Whether it’s through football or Fortnite, third-grade teacher Davian Morgan is always looking for ways to connect with his students, to bridge the gap between educator and pupil.
“I talk to my students. I listen to them. And I find out what they love,” says Davian, who teaches at Washington, D.C.’s Ingenuity Prep public charter school.
“Then I find a way to incorporate the things that interest them into my lesson. Whether I’m teaching math or literacy, I want to do whatever I can to make the curriculum as accessible to them as possible.”
That approach has led to classroom success for Davian, a Washington native who grew up in the same southeast D.C. neighborhood where Ingenuity Prep opened in 2012. Located in Ward 8, one of the city’s poorest areas, the school serves a student population that is almost entirely African American.
“This idea that teachers need to be culturally responsive gets thrown around a lot. That’s something I pay very close attention to – that I believe is important,” Davian says.
“A lot of curriculum was not developed to serve students who are black and brown.”
As a black male teacher with history in the community, Davian says “there are definitely some ways in which I automatically connect with students, whether it’s through sport, music or literature.”
But making real connections – being truly culturally responsive – also requires a lot of hard work and intentional effort.
Davian hosts a small lunch group weekly with five or six of his students, “just to get to know them, talk about their day and find out what they did on the weekend.”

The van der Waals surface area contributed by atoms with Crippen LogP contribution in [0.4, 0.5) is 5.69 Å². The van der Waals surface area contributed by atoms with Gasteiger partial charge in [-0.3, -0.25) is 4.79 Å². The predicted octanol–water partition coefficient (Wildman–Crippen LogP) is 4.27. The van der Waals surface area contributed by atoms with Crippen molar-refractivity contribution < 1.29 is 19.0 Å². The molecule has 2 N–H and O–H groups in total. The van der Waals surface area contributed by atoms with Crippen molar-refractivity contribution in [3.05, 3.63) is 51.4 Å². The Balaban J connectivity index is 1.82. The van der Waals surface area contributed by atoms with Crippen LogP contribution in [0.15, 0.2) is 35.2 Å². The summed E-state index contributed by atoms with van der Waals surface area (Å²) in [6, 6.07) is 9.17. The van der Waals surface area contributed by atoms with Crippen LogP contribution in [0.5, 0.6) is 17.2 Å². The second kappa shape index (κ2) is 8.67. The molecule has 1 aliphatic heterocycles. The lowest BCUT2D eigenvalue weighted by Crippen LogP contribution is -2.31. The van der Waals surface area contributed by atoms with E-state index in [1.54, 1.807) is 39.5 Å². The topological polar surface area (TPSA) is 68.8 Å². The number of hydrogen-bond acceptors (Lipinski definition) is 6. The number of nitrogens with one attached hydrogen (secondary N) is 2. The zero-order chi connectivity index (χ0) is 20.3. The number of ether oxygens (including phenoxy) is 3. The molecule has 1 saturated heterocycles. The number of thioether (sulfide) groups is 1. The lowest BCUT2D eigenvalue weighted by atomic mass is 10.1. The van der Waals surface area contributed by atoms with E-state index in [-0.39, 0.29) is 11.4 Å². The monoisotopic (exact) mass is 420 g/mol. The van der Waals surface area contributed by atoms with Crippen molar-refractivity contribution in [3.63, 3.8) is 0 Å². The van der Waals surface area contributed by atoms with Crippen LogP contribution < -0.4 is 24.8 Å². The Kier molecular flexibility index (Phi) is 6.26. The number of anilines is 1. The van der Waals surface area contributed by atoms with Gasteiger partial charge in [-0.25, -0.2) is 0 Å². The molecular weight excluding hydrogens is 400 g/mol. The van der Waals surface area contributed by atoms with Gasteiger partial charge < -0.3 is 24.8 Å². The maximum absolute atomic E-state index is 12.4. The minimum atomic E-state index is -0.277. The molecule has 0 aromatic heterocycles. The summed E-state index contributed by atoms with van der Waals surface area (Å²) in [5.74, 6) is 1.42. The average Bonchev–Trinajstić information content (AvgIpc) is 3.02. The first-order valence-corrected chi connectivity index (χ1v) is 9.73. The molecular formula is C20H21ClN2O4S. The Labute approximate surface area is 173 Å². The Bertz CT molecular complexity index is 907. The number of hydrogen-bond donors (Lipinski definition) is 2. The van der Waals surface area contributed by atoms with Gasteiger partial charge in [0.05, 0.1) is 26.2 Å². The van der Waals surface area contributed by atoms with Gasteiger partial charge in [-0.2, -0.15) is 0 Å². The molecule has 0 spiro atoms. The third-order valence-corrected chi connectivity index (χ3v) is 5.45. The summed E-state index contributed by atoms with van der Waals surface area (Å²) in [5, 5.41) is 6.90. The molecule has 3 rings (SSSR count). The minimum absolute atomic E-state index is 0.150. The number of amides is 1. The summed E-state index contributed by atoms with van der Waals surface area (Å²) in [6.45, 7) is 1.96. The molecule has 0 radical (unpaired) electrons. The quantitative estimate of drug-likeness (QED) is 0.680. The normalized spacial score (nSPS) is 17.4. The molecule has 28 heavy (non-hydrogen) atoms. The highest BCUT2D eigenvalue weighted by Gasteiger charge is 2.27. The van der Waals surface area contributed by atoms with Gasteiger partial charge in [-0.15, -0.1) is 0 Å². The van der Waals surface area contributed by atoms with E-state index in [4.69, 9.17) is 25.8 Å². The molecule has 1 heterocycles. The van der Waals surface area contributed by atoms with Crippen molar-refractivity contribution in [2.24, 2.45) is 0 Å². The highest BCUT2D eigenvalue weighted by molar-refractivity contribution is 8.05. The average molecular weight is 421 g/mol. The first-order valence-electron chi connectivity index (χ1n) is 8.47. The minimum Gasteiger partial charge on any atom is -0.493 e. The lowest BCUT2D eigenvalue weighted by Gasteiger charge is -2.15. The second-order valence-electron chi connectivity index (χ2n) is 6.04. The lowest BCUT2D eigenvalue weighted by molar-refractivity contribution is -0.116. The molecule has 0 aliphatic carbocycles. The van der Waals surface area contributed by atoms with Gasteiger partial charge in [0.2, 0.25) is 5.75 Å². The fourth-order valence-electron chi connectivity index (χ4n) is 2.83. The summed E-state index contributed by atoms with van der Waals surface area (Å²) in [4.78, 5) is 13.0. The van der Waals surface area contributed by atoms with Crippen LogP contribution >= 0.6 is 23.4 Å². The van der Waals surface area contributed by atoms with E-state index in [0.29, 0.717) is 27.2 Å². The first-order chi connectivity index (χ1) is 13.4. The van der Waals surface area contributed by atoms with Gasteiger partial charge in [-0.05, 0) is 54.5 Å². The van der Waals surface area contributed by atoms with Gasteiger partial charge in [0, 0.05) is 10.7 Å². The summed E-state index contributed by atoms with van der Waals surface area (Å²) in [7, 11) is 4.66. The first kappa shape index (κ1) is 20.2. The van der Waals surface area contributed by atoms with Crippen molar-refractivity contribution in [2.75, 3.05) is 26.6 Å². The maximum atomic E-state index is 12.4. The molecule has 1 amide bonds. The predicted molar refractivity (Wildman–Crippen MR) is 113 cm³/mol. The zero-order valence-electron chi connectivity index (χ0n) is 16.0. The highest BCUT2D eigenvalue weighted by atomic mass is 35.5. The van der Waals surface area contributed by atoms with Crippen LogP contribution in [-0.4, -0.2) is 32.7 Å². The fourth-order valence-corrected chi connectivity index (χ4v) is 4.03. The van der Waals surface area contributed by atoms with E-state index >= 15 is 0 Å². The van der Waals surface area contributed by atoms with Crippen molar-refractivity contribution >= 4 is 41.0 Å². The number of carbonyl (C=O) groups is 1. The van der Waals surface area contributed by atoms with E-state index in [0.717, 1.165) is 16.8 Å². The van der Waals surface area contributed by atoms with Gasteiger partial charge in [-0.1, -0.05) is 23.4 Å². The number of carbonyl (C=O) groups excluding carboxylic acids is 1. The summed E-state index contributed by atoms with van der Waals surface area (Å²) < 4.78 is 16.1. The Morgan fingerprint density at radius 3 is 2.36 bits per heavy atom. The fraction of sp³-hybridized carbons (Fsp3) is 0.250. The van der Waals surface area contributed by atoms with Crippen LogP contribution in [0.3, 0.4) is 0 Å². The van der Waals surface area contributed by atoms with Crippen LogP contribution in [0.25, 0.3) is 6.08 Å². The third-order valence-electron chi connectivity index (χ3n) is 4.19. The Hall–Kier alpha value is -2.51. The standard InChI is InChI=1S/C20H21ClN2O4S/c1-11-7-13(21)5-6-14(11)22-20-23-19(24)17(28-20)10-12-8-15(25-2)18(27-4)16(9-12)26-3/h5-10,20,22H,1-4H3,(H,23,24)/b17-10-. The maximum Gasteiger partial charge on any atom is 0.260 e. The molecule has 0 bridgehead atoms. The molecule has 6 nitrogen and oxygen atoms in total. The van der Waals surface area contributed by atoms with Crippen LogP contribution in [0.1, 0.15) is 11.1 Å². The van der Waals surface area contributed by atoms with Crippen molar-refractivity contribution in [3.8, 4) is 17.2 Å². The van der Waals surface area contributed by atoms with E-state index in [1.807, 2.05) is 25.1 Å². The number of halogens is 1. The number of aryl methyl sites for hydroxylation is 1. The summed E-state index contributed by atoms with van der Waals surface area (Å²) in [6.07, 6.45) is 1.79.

That investment of time pays off with better academic results, he says.
Davian recounts the story of two students who were struggling academically and behaviorally. By spending extra time with them at an after-school program, Davian learned both kids were “obsessed with football.”
He started attending their games, learned more about the sport himself and began incorporating football-related messages into his lesson plans.
“When they hear their favorite thing brought up in a lesson, they are more likely to pay attention and retain information and do well on their assignments.”
Trained as an educator through Teach for America, Davian’s first school placement was at Ingenuity Prep. Now in his fifth year at the school, Davian considers himself a mission-driven teacher. “I have a chance to give back to the very neighborhood I grew up in.”
You cannot be what you cannot see.
Black men account for only 2% of teachers in the country.
But studies show that having just one African American teacher in third, fourth or fifth grade reduces the probability that low-income African American boys will drop out of high school by 39%.
“One of the quotes I live by is, ‘You cannot be what you cannot see,’” Davian says. “I chose to be an elementary school teacher so my students could see someone who looks like them, leading a classroom. Even though they might be struggling, they can see a teacher who is successful.”
Davian is buoyed in his work by a school culture that embraces diversity and “purposeful and productive” professional development. Every Friday afternoon is devoted to four hours of staff development.
“The amount of professional development we get is amazing. And it is catered to the needs that we actually have.”
Ingenuity Prep has a high number of students with special needs and a large number who have experienced some form of trauma, such as homelessness or hunger.
For teachers, the students’ experiences outside of school create unique challenges. Davian believes teachers need more access to mental health resources to help them cope with stress and emotional strain.
“As someone who is teaching students who have been historically disadvantaged, there is pressure to be a better teacher. I can’t just be a good teacher. I have to be a great teacher,” Davian says.
Thankfully, Davian says Ingenuity Prep supports a school environment that encourages teachers to share and learn from each other’s experiences.
“Our staff culture is very close. We’re very tight,” he says. “This has been the most emotionally draining job I have ever had. But I absolutely love it.”